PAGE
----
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It doesn't seem like the DR, in its current state, is the best (or even a decent) place for a recent college grad like myself. I am a 20 something Dominican born and US raised male that is interested in moving back to my home country. I graduated with a B.S. in finance and am simply looking at some of the options available to me. Actually, I'm trying to find out if moving, working and making a good living in the DR is even an option. I've done several internships in Japan and getting a job there is my "Plan A" for now, but I am just looking for opinions to see if DR could become my Plan C or D or E.. etc.

This might be a long shot but is how is the finance/sales/marketing industry in DR? Is it mostly local companies or are there any American ones with a presence over there?

Any input would be appreciated.

Stick with plan A, whereby you can enjoy Kobe beef.

If you have lived and worked in one of the most expensive cities in the world then the DR is Plan ????

Make your $$$ in a first world country before accepting the problems associated with a developing country!
 

Chip

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Jul 25, 2007
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Santiago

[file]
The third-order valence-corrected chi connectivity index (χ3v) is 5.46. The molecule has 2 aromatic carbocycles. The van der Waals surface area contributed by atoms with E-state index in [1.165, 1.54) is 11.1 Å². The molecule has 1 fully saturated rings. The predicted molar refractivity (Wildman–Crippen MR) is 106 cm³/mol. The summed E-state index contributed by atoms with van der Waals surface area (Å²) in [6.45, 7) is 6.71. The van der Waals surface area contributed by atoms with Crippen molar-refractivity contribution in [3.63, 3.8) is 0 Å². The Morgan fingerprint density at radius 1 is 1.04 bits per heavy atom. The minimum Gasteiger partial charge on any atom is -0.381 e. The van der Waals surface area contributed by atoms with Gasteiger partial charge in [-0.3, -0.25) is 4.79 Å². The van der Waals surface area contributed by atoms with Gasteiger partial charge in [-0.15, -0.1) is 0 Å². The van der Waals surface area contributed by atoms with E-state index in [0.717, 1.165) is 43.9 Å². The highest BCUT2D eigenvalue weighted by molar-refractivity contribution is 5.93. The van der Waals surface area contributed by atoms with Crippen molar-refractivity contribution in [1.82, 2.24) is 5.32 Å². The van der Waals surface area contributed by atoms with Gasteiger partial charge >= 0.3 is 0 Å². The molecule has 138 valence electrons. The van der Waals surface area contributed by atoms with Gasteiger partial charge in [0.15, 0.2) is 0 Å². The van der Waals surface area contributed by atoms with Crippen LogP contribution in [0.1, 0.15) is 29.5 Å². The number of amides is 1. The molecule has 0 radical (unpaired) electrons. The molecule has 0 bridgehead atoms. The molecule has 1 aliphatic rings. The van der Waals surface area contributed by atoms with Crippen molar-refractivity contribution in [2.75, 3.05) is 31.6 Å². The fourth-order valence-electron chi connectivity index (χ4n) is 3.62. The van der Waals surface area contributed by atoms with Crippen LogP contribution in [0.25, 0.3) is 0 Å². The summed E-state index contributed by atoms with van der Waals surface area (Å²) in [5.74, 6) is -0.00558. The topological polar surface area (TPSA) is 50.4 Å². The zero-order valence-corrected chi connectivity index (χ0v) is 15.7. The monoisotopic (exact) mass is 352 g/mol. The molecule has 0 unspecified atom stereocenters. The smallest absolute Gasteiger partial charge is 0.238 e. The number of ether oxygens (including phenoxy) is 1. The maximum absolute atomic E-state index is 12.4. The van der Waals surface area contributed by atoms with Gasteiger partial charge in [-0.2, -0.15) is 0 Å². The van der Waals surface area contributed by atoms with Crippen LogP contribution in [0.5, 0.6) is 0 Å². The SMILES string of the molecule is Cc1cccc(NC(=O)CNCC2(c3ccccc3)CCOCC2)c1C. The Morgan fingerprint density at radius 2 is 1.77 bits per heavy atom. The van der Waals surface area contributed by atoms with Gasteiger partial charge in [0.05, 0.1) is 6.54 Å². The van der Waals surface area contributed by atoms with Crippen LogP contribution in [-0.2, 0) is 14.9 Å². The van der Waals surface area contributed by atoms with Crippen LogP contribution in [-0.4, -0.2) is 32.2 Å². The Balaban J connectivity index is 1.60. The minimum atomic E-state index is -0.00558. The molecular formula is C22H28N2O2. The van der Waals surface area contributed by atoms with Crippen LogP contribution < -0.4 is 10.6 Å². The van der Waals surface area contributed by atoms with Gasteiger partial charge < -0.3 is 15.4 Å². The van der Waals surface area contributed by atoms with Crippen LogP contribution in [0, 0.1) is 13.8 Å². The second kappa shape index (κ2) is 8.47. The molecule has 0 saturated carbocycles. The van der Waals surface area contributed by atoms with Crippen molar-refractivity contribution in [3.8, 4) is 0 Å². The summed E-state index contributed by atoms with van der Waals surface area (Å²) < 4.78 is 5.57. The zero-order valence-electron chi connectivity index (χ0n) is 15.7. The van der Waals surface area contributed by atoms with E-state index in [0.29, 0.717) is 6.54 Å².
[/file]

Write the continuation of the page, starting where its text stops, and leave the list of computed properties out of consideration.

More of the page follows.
I have a friend in marketing and he tells me there is a lot of money to be made in this area. They even have an annual awards presentation ceremony. That being said getting a foothold here in a big company will more than likely require a cu?a, and of course impeccable Spanish.
 

Chirimoya

Moderator
Dec 9, 2002
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Without contacts you would be very lucky to get anything.

An alternative suggestion would be to apply for the Peace Corps - one of their projects in the DR is about providing marketing advice and training for small campesino enterprises. It would not earn you big bucks but it would be an important contribution to the country and an indirect way of building contacts and networking.

Peace Corps in Dominican Republic | Projects | CED
 

Hillbilly

Moderator
Jan 1, 2002
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Stick to Plan A.

While I was a Peace Corps Volunter, way, way back in the first year of the program, you need to be really convinced that this is something you can do. You will live on around 10,000 a month and get US$225 put in the bank for each month served. NOT what you would call monetary rewards.

However, IF you have that "feeling" about doing something really good for your (two) country (ies), go for it. You would make a positive contribution, and career wise it might help, but I am not that familiar with what major companies really want these days.